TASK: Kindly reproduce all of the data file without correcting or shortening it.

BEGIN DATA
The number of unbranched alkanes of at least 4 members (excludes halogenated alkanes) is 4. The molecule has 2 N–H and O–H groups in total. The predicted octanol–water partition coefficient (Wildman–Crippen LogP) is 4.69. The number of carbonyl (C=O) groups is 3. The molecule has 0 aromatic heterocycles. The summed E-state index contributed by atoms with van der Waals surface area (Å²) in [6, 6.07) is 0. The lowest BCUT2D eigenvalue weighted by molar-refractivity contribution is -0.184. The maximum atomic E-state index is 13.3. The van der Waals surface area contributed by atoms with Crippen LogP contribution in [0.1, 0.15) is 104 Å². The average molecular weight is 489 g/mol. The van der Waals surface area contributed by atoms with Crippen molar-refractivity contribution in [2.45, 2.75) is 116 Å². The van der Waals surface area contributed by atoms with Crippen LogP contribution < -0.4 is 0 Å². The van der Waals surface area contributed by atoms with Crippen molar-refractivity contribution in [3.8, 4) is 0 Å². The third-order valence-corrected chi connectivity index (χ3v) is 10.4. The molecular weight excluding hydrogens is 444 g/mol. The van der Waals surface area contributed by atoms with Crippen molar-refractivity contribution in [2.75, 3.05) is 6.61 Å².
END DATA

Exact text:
The number of unbranched alkanes of at least 4 members (excludes halogenated alkanes) is 4. The molecule has 2 N–H and O–H groups in total. The predicted octanol–water partition coefficient (Wildman–Crippen LogP) is 4.69. The number of carbonyl (C=O) groups is 3. The molecule has 0 aromatic heterocycles. The summed E-state index contributed by atoms with van der Waals surface area (Å²) in [6, 6.07) is 0. The lowest BCUT2D eigenvalue weighted by molar-refractivity contribution is -0.184. The maximum atomic E-state index is 13.3. The van der Waals surface area contributed by atoms with Crippen LogP contribution in [0.1, 0.15) is 104 Å². The average molecular weight is 489 g/mol. The van der Waals surface area contributed by atoms with Crippen molar-refractivity contribution in [2.45, 2.75) is 116 Å². The van der Waals surface area contributed by atoms with Crippen LogP contribution < -0.4 is 0 Å². The van der Waals surface area contributed by atoms with Crippen molar-refractivity contribution in [3.8, 4) is 0 Å². The third-order valence-corrected chi connectivity index (χ3v) is 10.4. The molecular weight excluding hydrogens is 444 g/mol. The van der Waals surface area contributed by atoms with Crippen molar-refractivity contribution in [2.75, 3.05) is 6.61 Å².